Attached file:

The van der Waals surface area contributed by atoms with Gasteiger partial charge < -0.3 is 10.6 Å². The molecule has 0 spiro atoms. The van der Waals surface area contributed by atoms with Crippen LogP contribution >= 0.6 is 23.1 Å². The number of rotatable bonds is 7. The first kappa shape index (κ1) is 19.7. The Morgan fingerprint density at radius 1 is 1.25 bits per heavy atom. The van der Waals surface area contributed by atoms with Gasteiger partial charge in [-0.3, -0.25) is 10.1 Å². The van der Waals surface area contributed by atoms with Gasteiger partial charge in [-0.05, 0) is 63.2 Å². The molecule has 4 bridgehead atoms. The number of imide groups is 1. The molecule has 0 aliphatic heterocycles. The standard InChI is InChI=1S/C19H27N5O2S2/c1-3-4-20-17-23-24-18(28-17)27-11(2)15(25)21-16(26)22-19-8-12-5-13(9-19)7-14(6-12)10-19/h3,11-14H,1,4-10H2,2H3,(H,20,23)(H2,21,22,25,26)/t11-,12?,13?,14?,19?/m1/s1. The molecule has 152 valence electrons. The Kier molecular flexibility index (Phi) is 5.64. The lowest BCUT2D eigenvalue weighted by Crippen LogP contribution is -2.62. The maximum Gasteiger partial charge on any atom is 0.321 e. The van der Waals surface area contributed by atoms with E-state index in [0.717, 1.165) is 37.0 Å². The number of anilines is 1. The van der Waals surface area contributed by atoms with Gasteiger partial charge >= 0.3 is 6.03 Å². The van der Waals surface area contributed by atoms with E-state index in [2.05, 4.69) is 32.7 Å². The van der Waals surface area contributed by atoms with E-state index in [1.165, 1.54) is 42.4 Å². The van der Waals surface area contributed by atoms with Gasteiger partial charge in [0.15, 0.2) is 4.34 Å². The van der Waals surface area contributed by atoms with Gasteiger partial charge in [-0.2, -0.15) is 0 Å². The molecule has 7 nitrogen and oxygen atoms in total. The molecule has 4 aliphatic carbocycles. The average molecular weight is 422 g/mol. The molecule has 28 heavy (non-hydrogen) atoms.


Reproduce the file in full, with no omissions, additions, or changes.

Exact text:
The van der Waals surface area contributed by atoms with Gasteiger partial charge < -0.3 is 10.6 Å². The molecule has 0 spiro atoms. The van der Waals surface area contributed by atoms with Crippen LogP contribution >= 0.6 is 23.1 Å². The number of rotatable bonds is 7. The first kappa shape index (κ1) is 19.7. The Morgan fingerprint density at radius 1 is 1.25 bits per heavy atom. The van der Waals surface area contributed by atoms with Gasteiger partial charge in [-0.3, -0.25) is 10.1 Å². The van der Waals surface area contributed by atoms with Gasteiger partial charge in [-0.05, 0) is 63.2 Å². The molecule has 4 bridgehead atoms. The number of imide groups is 1. The molecule has 0 aliphatic heterocycles. The standard InChI is InChI=1S/C19H27N5O2S2/c1-3-4-20-17-23-24-18(28-17)27-11(2)15(25)21-16(26)22-19-8-12-5-13(9-19)7-14(6-12)10-19/h3,11-14H,1,4-10H2,2H3,(H,20,23)(H2,21,22,25,26)/t11-,12?,13?,14?,19?/m1/s1. The molecule has 152 valence electrons. The Kier molecular flexibility index (Phi) is 5.64. The lowest BCUT2D eigenvalue weighted by Crippen LogP contribution is -2.62. The maximum Gasteiger partial charge on any atom is 0.321 e. The van der Waals surface area contributed by atoms with E-state index in [0.717, 1.165) is 37.0 Å². The number of anilines is 1. The van der Waals surface area contributed by atoms with Gasteiger partial charge >= 0.3 is 6.03 Å². The van der Waals surface area contributed by atoms with E-state index in [2.05, 4.69) is 32.7 Å². The van der Waals surface area contributed by atoms with E-state index in [1.165, 1.54) is 42.4 Å². The van der Waals surface area contributed by atoms with Gasteiger partial charge in [0.15, 0.2) is 4.34 Å². The van der Waals surface area contributed by atoms with Gasteiger partial charge in [-0.2, -0.15) is 0 Å². The molecule has 7 nitrogen and oxygen atoms in total. The molecule has 4 aliphatic carbocycles. The average molecular weight is 422 g/mol. The molecule has 28 heavy (non-hydrogen) atoms.